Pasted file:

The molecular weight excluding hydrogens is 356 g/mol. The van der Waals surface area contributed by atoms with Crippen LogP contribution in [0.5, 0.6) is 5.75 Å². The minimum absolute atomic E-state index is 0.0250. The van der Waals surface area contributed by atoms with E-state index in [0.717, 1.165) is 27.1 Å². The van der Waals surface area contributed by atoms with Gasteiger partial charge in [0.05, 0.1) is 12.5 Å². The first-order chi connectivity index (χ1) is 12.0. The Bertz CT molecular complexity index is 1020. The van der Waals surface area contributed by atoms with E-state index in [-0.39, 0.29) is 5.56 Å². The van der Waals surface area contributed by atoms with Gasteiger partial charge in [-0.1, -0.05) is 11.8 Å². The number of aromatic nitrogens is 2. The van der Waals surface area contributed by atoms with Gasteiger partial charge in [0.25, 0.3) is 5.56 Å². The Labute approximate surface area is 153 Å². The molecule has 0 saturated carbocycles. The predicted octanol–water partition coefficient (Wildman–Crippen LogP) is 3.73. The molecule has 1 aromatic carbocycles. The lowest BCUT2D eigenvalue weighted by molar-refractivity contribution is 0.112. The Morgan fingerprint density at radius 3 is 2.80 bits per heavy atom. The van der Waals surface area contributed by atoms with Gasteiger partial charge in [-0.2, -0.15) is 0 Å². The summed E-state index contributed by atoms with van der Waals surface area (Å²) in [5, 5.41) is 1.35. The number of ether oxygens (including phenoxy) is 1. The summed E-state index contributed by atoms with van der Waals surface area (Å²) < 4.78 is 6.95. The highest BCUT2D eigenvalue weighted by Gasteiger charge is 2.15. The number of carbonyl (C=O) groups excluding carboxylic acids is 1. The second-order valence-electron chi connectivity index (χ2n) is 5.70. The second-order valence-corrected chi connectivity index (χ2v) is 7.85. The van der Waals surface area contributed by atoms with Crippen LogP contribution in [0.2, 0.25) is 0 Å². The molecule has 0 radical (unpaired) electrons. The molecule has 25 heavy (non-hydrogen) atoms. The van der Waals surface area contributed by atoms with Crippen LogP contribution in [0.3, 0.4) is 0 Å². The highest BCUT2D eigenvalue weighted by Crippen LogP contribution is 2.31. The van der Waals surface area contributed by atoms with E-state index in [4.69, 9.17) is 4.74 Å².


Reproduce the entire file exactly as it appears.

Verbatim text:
The molecular weight excluding hydrogens is 356 g/mol. The van der Waals surface area contributed by atoms with Crippen LogP contribution in [0.5, 0.6) is 5.75 Å². The minimum absolute atomic E-state index is 0.0250. The van der Waals surface area contributed by atoms with E-state index in [0.717, 1.165) is 27.1 Å². The van der Waals surface area contributed by atoms with Gasteiger partial charge in [0.05, 0.1) is 12.5 Å². The first-order chi connectivity index (χ1) is 12.0. The Bertz CT molecular complexity index is 1020. The van der Waals surface area contributed by atoms with E-state index in [-0.39, 0.29) is 5.56 Å². The van der Waals surface area contributed by atoms with Gasteiger partial charge in [-0.1, -0.05) is 11.8 Å². The number of aromatic nitrogens is 2. The van der Waals surface area contributed by atoms with Gasteiger partial charge in [0.25, 0.3) is 5.56 Å². The Labute approximate surface area is 153 Å². The molecule has 0 saturated carbocycles. The predicted octanol–water partition coefficient (Wildman–Crippen LogP) is 3.73. The molecule has 1 aromatic carbocycles. The lowest BCUT2D eigenvalue weighted by molar-refractivity contribution is 0.112. The Morgan fingerprint density at radius 3 is 2.80 bits per heavy atom. The van der Waals surface area contributed by atoms with Gasteiger partial charge in [-0.2, -0.15) is 0 Å². The summed E-state index contributed by atoms with van der Waals surface area (Å²) in [5, 5.41) is 1.35. The number of ether oxygens (including phenoxy) is 1. The summed E-state index contributed by atoms with van der Waals surface area (Å²) < 4.78 is 6.95. The highest BCUT2D eigenvalue weighted by Gasteiger charge is 2.15. The number of carbonyl (C=O) groups excluding carboxylic acids is 1. The second-order valence-electron chi connectivity index (χ2n) is 5.70. The second-order valence-corrected chi connectivity index (χ2v) is 7.85. The van der Waals surface area contributed by atoms with Crippen LogP contribution in [0.2, 0.25) is 0 Å². The molecule has 0 radical (unpaired) electrons. The molecule has 25 heavy (non-hydrogen) atoms. The van der Waals surface area contributed by atoms with Crippen LogP contribution in [0.3, 0.4) is 0 Å². The highest BCUT2D eigenvalue weighted by Crippen LogP contribution is 2.31. The van der Waals surface area contributed by atoms with E-state index in [4.69, 9.17) is 4.74 Å².